by Phoebe Farag Mikhail
Until April 4, 2015, my choice for a kid's tablet, the Kindle Fire HD Kid's Edition, is on sale at Amazon for $25 off. It's my choice for my two children, aged 3 and 5, and I'll tell you why:
1- Kindle FreeTime Unlimited. FreeTime is an app that you can only run on a Kindle Fire. On FreeTime, you can create a profile for each of your children, and you can control what content is available to them by adding the content to each child's profile. Once the Kindle Fire is in FreeTime mode, your child cannot get out of that mode unless you put in a password. You can also control how much time each child spends on the tablet on weekdays and on weekends, and even down to the type of use. For example, you can set it to allow 1 hour per day for apps, 45 minutes per day for videos, and 1 hour per day for ebooks. You can also set it so that your child cannot use the apps or video unless they have completed the ebook time first.
You can run FreeTime on any Kindle Fire, and you can also sign up for "FreeTime Unlimited." This is a monthly subscription that allows Amazon to curate children's content into your tablet appropriate to their age. This includes ebooks, apps, and videos that you would otherwise have to pay for each separately. The pricing for one child is $4.99 per month ($2.99 if you are a Prime member), and for a 'household' account of up to 4 children it is $9.99 ($6.99 if you are a Prime member).
I have been using FreeTime with my children for over a year and I have not seen Amazon curate anything inappropriate, although you do have the option to remove any content you don't want in your child's profile. Most of the content that Amazon provides comes from PBS Kids, Sesame Street, Disney, and Nickelodeon. Amazon also suggests content based on the activity on FreeTime. My son has repeatedly asked me to read him a new ebook he found on FreeTime about fire trucks and fire fighting because those are the videos and apps he has been gravitating towards.
So, why the Kindle Fire Kid's Edition if you can run FreeTime on any Kindle Fire? Well, a purchase of the Kid's edition gives you one year of FreeTime Unlimited for free. And:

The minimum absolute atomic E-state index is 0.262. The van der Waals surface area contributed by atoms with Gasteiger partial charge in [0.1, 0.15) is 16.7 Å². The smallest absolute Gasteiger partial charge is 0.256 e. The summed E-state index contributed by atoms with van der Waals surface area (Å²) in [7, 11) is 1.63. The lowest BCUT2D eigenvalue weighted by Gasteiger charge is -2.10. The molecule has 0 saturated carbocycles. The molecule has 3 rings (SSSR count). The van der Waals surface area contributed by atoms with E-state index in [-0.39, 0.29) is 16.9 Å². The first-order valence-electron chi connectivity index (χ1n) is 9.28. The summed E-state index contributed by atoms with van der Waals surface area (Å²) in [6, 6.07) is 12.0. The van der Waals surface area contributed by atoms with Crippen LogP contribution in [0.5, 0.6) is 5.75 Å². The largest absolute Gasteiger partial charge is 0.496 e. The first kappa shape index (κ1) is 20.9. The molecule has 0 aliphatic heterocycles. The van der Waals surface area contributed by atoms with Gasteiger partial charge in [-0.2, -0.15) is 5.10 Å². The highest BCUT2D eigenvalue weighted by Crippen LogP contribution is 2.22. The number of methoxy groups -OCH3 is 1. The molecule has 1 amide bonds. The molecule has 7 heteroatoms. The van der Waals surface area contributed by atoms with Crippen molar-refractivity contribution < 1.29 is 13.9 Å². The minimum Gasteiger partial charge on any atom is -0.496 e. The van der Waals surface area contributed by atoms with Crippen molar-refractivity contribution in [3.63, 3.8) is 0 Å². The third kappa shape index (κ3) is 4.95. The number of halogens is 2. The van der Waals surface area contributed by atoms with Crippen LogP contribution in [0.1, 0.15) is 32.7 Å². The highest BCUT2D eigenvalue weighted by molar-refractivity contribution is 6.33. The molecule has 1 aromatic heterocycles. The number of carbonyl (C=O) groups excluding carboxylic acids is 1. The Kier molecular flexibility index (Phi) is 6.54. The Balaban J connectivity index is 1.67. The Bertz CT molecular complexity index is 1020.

2- The Kindle Fire HD Kid's Edition comes with external padding and a 2 year worry-free warranty against any damage to the tablet. We have already lost the use of an iPad due to several drops by the kids. My own Kindle Fire has withstood many drops and still functions well, so I find that overall this tablet is more sturdy than some of the others on the market. With the padding and the warranty, the kid's edition should last the kid's drops and spills. I also want my own Kindle Fire back so I can read my ebooks on it!
3- The price is right. Currently, Amazon is running a promotion until April 4, 2015 on the Kindle Fire HD Kids Edition. Its price starts at $124 right now (it usually starts at $149), and you can also choose to pay for it in five monthly interest-free installments. This price is significantly lower than most of the popular tablets on the market. I opted for the 7 inch screen and the 16GB memory, which brought the cost to $189. Below I will explain why I think you will need the memory.
Every tablet has its pros and cons. One of the cons of the Kindle Fire at its original 8GB memory is that the memory actually fills up quite quickly - once your child chooses an app to play with, it installs on the device, and too many apps will cause device to overload and stop working. You would then need to remove items from the device, and in some cases, people have had to soft reset the tablet. This is why I opted for the greater amount of memory, so that this would happen less often.
The other con with the Kindle Fire is that its app choices are not as wide as those on iOS or other Android based devices. I've read about very interesting children's apps and been disappointed that they are not available on Amazon's App store. The choices, however, are expanding, and I still find that FreeTime Unlimited offers enough choices for my kids to learn and play with in the few hours they are allowed to use the tablet per day.
And, to be honest, my kids get most of their learning through offline free play, reading books together, and doing outdoor activities and trips. No tablet can replace those!
Full disclosure: I am an Amazon affiliate, which means that if you make a purchase through the links on this page, I will get a small percentage of that purchase. I do not recommend any books, apps, or products on my blog that I do not use myself or have not read myself and would use with my own family. You are not obligated to use my links to make your purchase, but if you do, thank you!